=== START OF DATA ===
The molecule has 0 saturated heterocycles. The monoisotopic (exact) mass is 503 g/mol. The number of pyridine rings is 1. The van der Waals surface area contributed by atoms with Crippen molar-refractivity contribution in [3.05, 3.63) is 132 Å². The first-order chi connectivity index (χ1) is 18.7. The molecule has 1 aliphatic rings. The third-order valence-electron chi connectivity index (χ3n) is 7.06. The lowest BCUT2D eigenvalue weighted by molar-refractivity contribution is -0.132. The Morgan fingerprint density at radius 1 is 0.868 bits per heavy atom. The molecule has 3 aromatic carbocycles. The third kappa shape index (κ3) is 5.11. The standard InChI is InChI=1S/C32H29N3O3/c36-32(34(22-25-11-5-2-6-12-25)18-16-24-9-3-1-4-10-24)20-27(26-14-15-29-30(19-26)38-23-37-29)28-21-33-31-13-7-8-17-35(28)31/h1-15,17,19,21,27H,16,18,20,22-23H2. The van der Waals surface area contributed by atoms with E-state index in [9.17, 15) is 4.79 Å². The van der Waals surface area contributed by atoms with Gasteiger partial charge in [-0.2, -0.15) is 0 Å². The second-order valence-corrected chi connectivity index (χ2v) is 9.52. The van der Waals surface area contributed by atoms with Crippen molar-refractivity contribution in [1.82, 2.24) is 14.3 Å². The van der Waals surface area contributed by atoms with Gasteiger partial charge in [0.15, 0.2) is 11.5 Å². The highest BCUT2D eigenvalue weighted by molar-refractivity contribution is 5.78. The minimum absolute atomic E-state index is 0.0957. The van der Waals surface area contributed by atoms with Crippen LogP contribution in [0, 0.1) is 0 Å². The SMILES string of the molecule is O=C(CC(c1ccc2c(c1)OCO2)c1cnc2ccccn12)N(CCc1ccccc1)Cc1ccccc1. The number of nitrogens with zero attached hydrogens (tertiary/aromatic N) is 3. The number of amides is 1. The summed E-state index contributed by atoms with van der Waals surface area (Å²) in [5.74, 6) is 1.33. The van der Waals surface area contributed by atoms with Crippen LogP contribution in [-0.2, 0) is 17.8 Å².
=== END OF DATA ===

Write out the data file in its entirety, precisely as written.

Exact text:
The molecule has 0 saturated heterocycles. The monoisotopic (exact) mass is 503 g/mol. The number of pyridine rings is 1. The van der Waals surface area contributed by atoms with Crippen molar-refractivity contribution in [3.05, 3.63) is 132 Å². The first-order chi connectivity index (χ1) is 18.7. The molecule has 1 aliphatic rings. The third-order valence-electron chi connectivity index (χ3n) is 7.06. The lowest BCUT2D eigenvalue weighted by molar-refractivity contribution is -0.132. The Morgan fingerprint density at radius 1 is 0.868 bits per heavy atom. The molecule has 3 aromatic carbocycles. The third kappa shape index (κ3) is 5.11. The standard InChI is InChI=1S/C32H29N3O3/c36-32(34(22-25-11-5-2-6-12-25)18-16-24-9-3-1-4-10-24)20-27(26-14-15-29-30(19-26)38-23-37-29)28-21-33-31-13-7-8-17-35(28)31/h1-15,17,19,21,27H,16,18,20,22-23H2. The van der Waals surface area contributed by atoms with E-state index in [9.17, 15) is 4.79 Å². The van der Waals surface area contributed by atoms with Gasteiger partial charge in [-0.2, -0.15) is 0 Å². The second-order valence-corrected chi connectivity index (χ2v) is 9.52. The van der Waals surface area contributed by atoms with Crippen molar-refractivity contribution in [1.82, 2.24) is 14.3 Å². The van der Waals surface area contributed by atoms with Gasteiger partial charge in [0.15, 0.2) is 11.5 Å². The highest BCUT2D eigenvalue weighted by molar-refractivity contribution is 5.78. The minimum absolute atomic E-state index is 0.0957. The van der Waals surface area contributed by atoms with Crippen LogP contribution in [0, 0.1) is 0 Å². The SMILES string of the molecule is O=C(CC(c1ccc2c(c1)OCO2)c1cnc2ccccn12)N(CCc1ccccc1)Cc1ccccc1. The number of nitrogens with zero attached hydrogens (tertiary/aromatic N) is 3. The number of amides is 1. The summed E-state index contributed by atoms with van der Waals surface area (Å²) in [5.74, 6) is 1.33. The van der Waals surface area contributed by atoms with Crippen LogP contribution in [-0.2, 0) is 17.8 Å².